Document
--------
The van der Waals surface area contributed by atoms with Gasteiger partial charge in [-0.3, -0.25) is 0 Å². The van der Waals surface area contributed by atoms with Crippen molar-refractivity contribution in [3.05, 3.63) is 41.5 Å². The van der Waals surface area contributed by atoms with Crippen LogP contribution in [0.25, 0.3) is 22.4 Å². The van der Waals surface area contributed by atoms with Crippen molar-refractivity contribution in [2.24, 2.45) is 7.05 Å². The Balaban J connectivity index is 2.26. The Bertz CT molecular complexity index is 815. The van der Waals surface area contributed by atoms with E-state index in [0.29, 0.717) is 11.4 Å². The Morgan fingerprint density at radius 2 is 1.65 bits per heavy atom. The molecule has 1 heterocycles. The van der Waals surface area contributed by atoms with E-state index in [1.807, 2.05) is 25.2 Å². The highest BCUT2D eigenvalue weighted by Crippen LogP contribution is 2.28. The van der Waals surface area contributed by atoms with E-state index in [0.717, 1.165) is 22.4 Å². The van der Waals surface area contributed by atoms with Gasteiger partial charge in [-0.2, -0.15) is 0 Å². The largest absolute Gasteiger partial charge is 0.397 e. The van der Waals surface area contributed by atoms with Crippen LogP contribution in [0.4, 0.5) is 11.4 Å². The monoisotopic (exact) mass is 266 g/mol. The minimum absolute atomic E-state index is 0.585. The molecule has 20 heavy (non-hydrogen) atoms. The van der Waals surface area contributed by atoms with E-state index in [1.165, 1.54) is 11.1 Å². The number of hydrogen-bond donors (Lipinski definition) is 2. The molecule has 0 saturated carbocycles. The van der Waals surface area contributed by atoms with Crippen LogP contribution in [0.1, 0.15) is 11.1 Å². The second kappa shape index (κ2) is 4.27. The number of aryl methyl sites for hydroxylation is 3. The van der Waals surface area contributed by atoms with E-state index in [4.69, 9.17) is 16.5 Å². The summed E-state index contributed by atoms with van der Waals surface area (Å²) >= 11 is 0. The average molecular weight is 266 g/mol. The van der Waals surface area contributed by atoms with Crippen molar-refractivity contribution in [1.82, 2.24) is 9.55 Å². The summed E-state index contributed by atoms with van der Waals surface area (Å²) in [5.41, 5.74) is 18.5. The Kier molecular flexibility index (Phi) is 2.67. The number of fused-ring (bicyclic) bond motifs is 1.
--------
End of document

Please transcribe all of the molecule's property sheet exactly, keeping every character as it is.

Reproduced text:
The van der Waals surface area contributed by atoms with Gasteiger partial charge in [-0.3, -0.25) is 0 Å². The van der Waals surface area contributed by atoms with Crippen molar-refractivity contribution in [3.05, 3.63) is 41.5 Å². The van der Waals surface area contributed by atoms with Crippen LogP contribution in [0.25, 0.3) is 22.4 Å². The van der Waals surface area contributed by atoms with Crippen molar-refractivity contribution in [2.24, 2.45) is 7.05 Å². The Balaban J connectivity index is 2.26. The Bertz CT molecular complexity index is 815. The van der Waals surface area contributed by atoms with E-state index in [0.29, 0.717) is 11.4 Å². The Morgan fingerprint density at radius 2 is 1.65 bits per heavy atom. The molecule has 1 heterocycles. The van der Waals surface area contributed by atoms with E-state index in [1.807, 2.05) is 25.2 Å². The highest BCUT2D eigenvalue weighted by Crippen LogP contribution is 2.28. The van der Waals surface area contributed by atoms with E-state index in [0.717, 1.165) is 22.4 Å². The van der Waals surface area contributed by atoms with Gasteiger partial charge in [-0.2, -0.15) is 0 Å². The largest absolute Gasteiger partial charge is 0.397 e. The van der Waals surface area contributed by atoms with Crippen LogP contribution in [0.4, 0.5) is 11.4 Å². The monoisotopic (exact) mass is 266 g/mol. The minimum absolute atomic E-state index is 0.585. The molecule has 20 heavy (non-hydrogen) atoms. The van der Waals surface area contributed by atoms with E-state index in [1.165, 1.54) is 11.1 Å². The number of hydrogen-bond donors (Lipinski definition) is 2. The molecule has 0 saturated carbocycles. The van der Waals surface area contributed by atoms with Crippen LogP contribution in [0.1, 0.15) is 11.1 Å². The second kappa shape index (κ2) is 4.27. The number of aryl methyl sites for hydroxylation is 3. The van der Waals surface area contributed by atoms with E-state index in [4.69, 9.17) is 16.5 Å². The summed E-state index contributed by atoms with van der Waals surface area (Å²) >= 11 is 0. The average molecular weight is 266 g/mol. The van der Waals surface area contributed by atoms with Crippen molar-refractivity contribution in [1.82, 2.24) is 9.55 Å². The summed E-state index contributed by atoms with van der Waals surface area (Å²) in [5.41, 5.74) is 18.5. The Kier molecular flexibility index (Phi) is 2.67. The number of fused-ring (bicyclic) bond motifs is 1.